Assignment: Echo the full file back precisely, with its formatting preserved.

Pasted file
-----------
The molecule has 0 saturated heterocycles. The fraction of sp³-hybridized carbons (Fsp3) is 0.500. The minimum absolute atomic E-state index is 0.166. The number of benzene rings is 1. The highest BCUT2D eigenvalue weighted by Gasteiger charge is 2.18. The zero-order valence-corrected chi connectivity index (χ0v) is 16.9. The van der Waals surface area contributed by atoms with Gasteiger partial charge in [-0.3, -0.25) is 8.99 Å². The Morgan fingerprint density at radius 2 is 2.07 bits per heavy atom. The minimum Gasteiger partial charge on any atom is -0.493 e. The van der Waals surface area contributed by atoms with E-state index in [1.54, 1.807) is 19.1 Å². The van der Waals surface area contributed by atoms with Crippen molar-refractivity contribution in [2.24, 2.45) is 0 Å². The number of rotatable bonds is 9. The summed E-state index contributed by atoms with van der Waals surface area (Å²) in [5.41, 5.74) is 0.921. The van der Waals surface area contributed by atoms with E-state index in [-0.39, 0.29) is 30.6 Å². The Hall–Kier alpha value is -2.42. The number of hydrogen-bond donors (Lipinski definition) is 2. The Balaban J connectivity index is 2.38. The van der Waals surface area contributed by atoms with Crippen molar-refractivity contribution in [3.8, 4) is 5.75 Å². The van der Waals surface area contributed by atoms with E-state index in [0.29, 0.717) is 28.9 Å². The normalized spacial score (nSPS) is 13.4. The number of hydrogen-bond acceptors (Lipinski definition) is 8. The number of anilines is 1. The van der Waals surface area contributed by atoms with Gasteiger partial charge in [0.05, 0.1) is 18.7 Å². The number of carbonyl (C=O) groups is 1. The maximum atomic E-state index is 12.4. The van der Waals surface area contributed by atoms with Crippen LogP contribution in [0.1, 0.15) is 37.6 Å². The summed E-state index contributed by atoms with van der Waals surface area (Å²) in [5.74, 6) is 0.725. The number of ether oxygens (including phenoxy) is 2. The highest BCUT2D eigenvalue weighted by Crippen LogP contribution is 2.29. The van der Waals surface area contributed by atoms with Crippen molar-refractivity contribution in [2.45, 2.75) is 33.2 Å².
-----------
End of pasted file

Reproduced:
The molecule has 0 saturated heterocycles. The fraction of sp³-hybridized carbons (Fsp3) is 0.500. The minimum absolute atomic E-state index is 0.166. The number of benzene rings is 1. The highest BCUT2D eigenvalue weighted by Gasteiger charge is 2.18. The zero-order valence-corrected chi connectivity index (χ0v) is 16.9. The van der Waals surface area contributed by atoms with Gasteiger partial charge in [-0.3, -0.25) is 8.99 Å². The Morgan fingerprint density at radius 2 is 2.07 bits per heavy atom. The minimum Gasteiger partial charge on any atom is -0.493 e. The van der Waals surface area contributed by atoms with E-state index in [1.54, 1.807) is 19.1 Å². The van der Waals surface area contributed by atoms with Crippen molar-refractivity contribution in [2.24, 2.45) is 0 Å². The number of rotatable bonds is 9. The summed E-state index contributed by atoms with van der Waals surface area (Å²) in [5.41, 5.74) is 0.921. The van der Waals surface area contributed by atoms with E-state index in [-0.39, 0.29) is 30.6 Å². The Hall–Kier alpha value is -2.42. The number of hydrogen-bond donors (Lipinski definition) is 2. The Balaban J connectivity index is 2.38. The van der Waals surface area contributed by atoms with Crippen molar-refractivity contribution in [3.8, 4) is 5.75 Å². The van der Waals surface area contributed by atoms with E-state index in [0.29, 0.717) is 28.9 Å². The normalized spacial score (nSPS) is 13.4. The number of hydrogen-bond acceptors (Lipinski definition) is 8. The number of anilines is 1. The van der Waals surface area contributed by atoms with Gasteiger partial charge in [0.05, 0.1) is 18.7 Å². The number of carbonyl (C=O) groups is 1. The maximum atomic E-state index is 12.4. The van der Waals surface area contributed by atoms with Crippen LogP contribution in [0.1, 0.15) is 37.6 Å². The summed E-state index contributed by atoms with van der Waals surface area (Å²) in [5.74, 6) is 0.725. The number of ether oxygens (including phenoxy) is 2. The highest BCUT2D eigenvalue weighted by Crippen LogP contribution is 2.29. The van der Waals surface area contributed by atoms with Crippen molar-refractivity contribution in [2.45, 2.75) is 33.2 Å².